Archive Index (1999-2012) | 2013-current at | About  

License compliance management tools updated

Aug 15, 2006 — by LinuxDevices Staff — from the LinuxDevices Archive — 1 views

Black Duck has added 30 million commercial software components from 1,000+ vendors to the database that powers its “compliance management software” offering. The company's ProtexIP's database formerly contained primarily open source software “code prints,” or signatures.

The company derived its commercial software signatures from data “obtained from the U.S. government,” it says.

Newly added commercial software code prints in the ProtexIP Knowledgebase include applications marketed by Adaptec, Adobe, Apple, BEA, HP, IBM, Microsoft, Novell, Oracle, Sun, Symantec, and others, according to the company.

Additionally, Black Duck says it has added signatures for countless code snippets published since 1988 in Dr. Dobbs Journal and other CMP Media publications.

Black Duck says its ProtexIP software can help developers, lawyers, and managers control the introduction of licensed material into their code bases, avoiding license “contamination” and other “downstream issues” associated with license compliance failures.

The subscription-based software offering employs a client-server architecture that revolves around a massive KnowledgeBase of software signatures, or “code prints,” against which application source or binary code can be matched, by developers, managers, and legal departments. The process can reveal the true origins and licensing requirements of software delivered by internal or external development teams, according to the company.

Black Duck says that including recent additions, the ProtexIP KnowledgeBase contains:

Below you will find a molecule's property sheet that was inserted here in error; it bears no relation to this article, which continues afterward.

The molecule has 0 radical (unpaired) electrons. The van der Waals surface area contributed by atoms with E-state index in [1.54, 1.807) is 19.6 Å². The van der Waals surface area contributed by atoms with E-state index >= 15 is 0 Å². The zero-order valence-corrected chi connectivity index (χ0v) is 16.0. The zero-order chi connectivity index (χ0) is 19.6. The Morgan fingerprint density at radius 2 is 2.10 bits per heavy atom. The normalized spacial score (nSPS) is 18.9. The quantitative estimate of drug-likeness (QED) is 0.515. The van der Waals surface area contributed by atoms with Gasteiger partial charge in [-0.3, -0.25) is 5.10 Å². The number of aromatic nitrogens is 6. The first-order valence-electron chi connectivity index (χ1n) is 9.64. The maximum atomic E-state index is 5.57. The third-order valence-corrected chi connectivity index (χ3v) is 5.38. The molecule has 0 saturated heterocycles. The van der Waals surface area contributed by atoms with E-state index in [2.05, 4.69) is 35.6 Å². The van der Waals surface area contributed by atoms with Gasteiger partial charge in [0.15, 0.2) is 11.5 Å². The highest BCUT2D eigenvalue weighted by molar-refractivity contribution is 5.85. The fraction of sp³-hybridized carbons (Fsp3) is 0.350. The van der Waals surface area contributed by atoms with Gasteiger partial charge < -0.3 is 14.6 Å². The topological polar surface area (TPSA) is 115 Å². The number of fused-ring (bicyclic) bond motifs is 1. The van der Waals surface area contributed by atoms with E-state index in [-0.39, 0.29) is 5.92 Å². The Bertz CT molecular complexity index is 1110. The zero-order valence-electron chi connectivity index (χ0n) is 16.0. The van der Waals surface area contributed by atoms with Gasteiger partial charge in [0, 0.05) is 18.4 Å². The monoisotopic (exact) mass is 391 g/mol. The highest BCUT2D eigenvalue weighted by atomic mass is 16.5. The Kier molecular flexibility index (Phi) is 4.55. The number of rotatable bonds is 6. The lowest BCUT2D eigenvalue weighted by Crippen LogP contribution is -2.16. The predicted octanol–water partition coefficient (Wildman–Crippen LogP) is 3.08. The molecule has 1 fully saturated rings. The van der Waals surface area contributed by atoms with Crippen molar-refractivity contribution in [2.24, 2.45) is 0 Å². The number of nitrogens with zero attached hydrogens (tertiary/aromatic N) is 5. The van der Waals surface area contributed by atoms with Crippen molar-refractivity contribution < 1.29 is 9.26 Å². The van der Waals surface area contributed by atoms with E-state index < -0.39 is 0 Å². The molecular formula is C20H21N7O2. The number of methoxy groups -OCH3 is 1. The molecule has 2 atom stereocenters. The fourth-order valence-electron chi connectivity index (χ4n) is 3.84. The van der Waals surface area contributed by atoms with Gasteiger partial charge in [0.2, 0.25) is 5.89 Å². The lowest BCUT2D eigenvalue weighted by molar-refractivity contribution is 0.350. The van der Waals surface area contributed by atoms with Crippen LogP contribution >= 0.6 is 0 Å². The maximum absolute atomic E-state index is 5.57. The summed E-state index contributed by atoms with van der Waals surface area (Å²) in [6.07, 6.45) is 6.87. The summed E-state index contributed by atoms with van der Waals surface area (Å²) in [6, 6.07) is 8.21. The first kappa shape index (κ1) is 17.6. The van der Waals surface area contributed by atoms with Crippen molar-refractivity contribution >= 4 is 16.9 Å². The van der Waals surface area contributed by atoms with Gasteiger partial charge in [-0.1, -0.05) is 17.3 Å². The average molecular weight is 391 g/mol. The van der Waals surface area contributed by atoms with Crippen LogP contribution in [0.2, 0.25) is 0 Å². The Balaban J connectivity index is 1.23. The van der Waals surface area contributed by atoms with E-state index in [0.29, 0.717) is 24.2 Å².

• Open source software from 2,000+ projects — “from Apache to Zope,” Black Duck says
  • Other downloadable software, for example code from development kits like the Java Development Kit (JDK) and Microsoft Developer Network (MSDN)
  • Proprietary software components, including desktop software, enterprise applications, utility software, game components, device drivers, etc.
  • Operating system component software from, for example, the Linux, Microsoft Windows, Mac OS, and Solaris operating systems including dynamically linked libraries (DLLs)
  • Images, graphics, clip art, and fonts from more than a dozen vendors

CEO Douglas A. Levin stated, “The addition of commercial code prints and Dr. Dobb's projects substantiates the flexibility of Black Duck's platform. With this expansion of the KnowledgeBase, protexIP provides broader insight into the use by developers of commercial components governed by commercial licenses.”

Levin adds, “With enterprises using open source code, commercial software components, and outsourcers to speed their development efforts, they must know the origins of their code.”


ProtexIP is available now, under various subscription models, priced according to the number of users. Subscriptions include KnowledgeBase updates. Black Duck says it updated its code print KnowledgeBase nineteen times during the first half of 2006.

Black Duck launched ProtexIP in May of 2004. The product was last revised in November of 2005.

This article was originally published on and has been donated to the open source community by QuinStreet Inc. Please visit for up-to-date news and articles about Linux and open source.

Comments are closed.